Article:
The issue of sex-selective abortion is a huge and complex problem in parts of India. It’s led to gender imbalances in some Indian states that have reached “emergency proportions,” according to the United Nations.

Prime Minister Narendra Modi is trying to use both public relations and law enforcement to combat the practice, which seems only to be growing, especially in the country’s deeply patriarchal northwestern regions.

Under Indian law, it’s strictly illegal for a doctor to reveal the sex of a fetus “by any words, by any sign, by any way, by any means — by emailing or anything,” says Varsha Deshpande, a lawyer and activist who’s spent more than 20 years fighting against sex selection in her home state, Maharashtra.  

“We see it as genocide.” What angers her most is lax enforcement of the country’s so-called Prohibition of Sex Selection Act, which is aimed at doctors but routinely ignored.

Not if Deshpande can do anything about it. I meet her in her home in the city of Satara, a few hours south of Mumbai. It’s a Sunday afternoon, but she’s working in her living room with some colleagues. The shelves and walls are filled with awards recognizing her work.

Varsha Deshpande

Varsha Deshpande (right) works at her home south of Mumbai on a workshop to educate health care workers about India's laws against sex selective abortion.

Credit:

Rhitu Chatterjee

Deshpande and her colleagues are organizing a workshop in another city, where they’ll teach public health workers and officials about female feticide and the law. But education is just one way Deshpande does her work. She also targets doctors who do illegal sex determination, and her most powerful tool in this fight has been pregnant women themselves.

Since 2004, Deshpande has conducted sting operations to catch doctors with the help of pregnant women, called “pregnancy decoys” in the Indian media. One of her first recruits was her acquaintance Prerna Bhilare. Ever since she got married, Bhilare says, Deshpande would jokingly say, “All right, now you’re married — when you’re pregnant you must do sting operations for me."

And Bhilare says she was happy to oblige. When  she got pregnant in 2010, she went to a clinic in another part of the state with three of Deshpande’s colleagues, who pretended to be her relatives. They told the clinic staff that Bhilhare’s in-laws were pressuring her to have only one child, a boy.

Could the doctor please find out the gender of her baby, they asked.

Bhilare says the doctor did an ultrasound, handed her a report and told her in person she needn’t worry — her fetus was male, and everything looked good.

Prerna Bhilare and her son Kabir, who is now four.

Credit:

Rhitu Chatterjee

Bhilare left the clinic and reported the doctor to the local authorities. In the following weeks, she took part in three more sting operations.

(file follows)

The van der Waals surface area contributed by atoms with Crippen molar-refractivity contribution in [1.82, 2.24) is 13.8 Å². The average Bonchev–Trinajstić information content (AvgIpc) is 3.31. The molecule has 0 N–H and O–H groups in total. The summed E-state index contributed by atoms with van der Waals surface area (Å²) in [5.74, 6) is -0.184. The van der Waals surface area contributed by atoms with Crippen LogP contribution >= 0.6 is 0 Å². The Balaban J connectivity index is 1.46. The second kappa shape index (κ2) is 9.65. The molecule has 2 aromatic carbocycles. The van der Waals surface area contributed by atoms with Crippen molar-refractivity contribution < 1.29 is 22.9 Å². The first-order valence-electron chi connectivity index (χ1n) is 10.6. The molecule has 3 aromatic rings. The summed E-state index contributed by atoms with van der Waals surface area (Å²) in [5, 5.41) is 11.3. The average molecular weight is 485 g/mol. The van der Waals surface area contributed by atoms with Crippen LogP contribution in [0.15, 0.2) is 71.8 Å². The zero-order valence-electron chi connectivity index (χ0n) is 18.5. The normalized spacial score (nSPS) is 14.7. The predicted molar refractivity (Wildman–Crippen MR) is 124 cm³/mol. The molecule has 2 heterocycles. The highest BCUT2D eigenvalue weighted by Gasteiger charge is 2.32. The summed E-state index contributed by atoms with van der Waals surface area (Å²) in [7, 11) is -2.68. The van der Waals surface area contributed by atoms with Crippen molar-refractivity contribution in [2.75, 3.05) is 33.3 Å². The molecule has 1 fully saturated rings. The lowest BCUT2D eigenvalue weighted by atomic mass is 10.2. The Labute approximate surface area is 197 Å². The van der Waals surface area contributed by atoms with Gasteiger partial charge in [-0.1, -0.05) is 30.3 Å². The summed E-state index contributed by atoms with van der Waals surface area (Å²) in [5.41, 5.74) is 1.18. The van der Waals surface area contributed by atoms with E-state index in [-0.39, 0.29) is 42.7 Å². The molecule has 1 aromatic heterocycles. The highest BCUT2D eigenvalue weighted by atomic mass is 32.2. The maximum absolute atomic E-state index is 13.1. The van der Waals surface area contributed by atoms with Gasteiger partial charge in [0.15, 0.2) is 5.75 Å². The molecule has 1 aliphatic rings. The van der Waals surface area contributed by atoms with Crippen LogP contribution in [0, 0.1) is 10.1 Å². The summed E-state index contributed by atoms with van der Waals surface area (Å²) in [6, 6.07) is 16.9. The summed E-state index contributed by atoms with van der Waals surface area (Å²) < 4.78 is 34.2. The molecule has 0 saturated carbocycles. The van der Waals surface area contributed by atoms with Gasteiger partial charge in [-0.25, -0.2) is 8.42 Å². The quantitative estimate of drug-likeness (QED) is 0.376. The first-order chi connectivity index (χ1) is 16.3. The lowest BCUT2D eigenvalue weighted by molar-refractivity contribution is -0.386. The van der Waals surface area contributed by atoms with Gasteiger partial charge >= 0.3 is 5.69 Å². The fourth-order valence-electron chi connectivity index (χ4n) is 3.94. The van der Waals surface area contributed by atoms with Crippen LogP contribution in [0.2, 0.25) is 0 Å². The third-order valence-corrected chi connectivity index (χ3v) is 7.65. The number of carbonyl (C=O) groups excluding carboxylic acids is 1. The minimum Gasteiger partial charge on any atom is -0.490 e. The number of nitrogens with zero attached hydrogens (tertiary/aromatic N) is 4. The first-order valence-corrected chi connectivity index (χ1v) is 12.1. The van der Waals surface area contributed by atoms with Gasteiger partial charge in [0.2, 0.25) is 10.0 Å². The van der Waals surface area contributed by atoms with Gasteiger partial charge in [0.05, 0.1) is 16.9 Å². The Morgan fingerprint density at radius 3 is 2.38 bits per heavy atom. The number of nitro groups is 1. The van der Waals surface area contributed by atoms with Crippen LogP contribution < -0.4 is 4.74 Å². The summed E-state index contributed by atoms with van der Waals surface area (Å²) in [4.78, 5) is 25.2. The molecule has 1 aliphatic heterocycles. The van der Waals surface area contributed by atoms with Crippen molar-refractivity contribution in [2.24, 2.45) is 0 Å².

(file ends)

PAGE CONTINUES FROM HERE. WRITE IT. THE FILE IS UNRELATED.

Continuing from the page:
Her testimony led to three convictions, including of a physician couple, Dr. Sudam Munde and his wife Dr. Saraswati Munde, who were sentenced to three years in prison in 2015.

But getting the convictions wasn’t easy, says Deshpande. It took nearly three years, during which she says she received threats to her safety. “For six months, I was given protection by the police,” she says.

The Mundes had money and powerful political connections — something true for many doctors, who pay off officials and politicians. “There is huge corruption and political interference,” Deshpande says.

The threats (or offers of bribes) also extend to the women who work as decoys. Over the time it takes for the judicial process to happen, “It becomes very difficult to protect the witnesses, take them to court, ask them to talk what is truth, see that they don’t go hostile,” Deshpande says.

Still it’s worth it, Deshpande says, because these convictions get noticed. Putting people with the status of doctors behind behind bars “gives a very strong message to the rest of the state,” she says.

Deshpande knows she can only go after so many doctors on her own. Ultimately, she says, the government has to get serious about cracking down on the practice, and that means going far beyond the Modi government’s recent #SelfieWithDaughter campaign to change cultural ideas about the value of girls and women, she says.

“For girls who’ve gone eliminated, how you’re going to take selfie with them? I have to ask this of our prime minister,” Deshpande says.

But she’s hopeful that with more political will, things could turn around quickly. “If they implement the law in the next five years, by 2021, India’s face will be different. India will be safe for the women,” she says.

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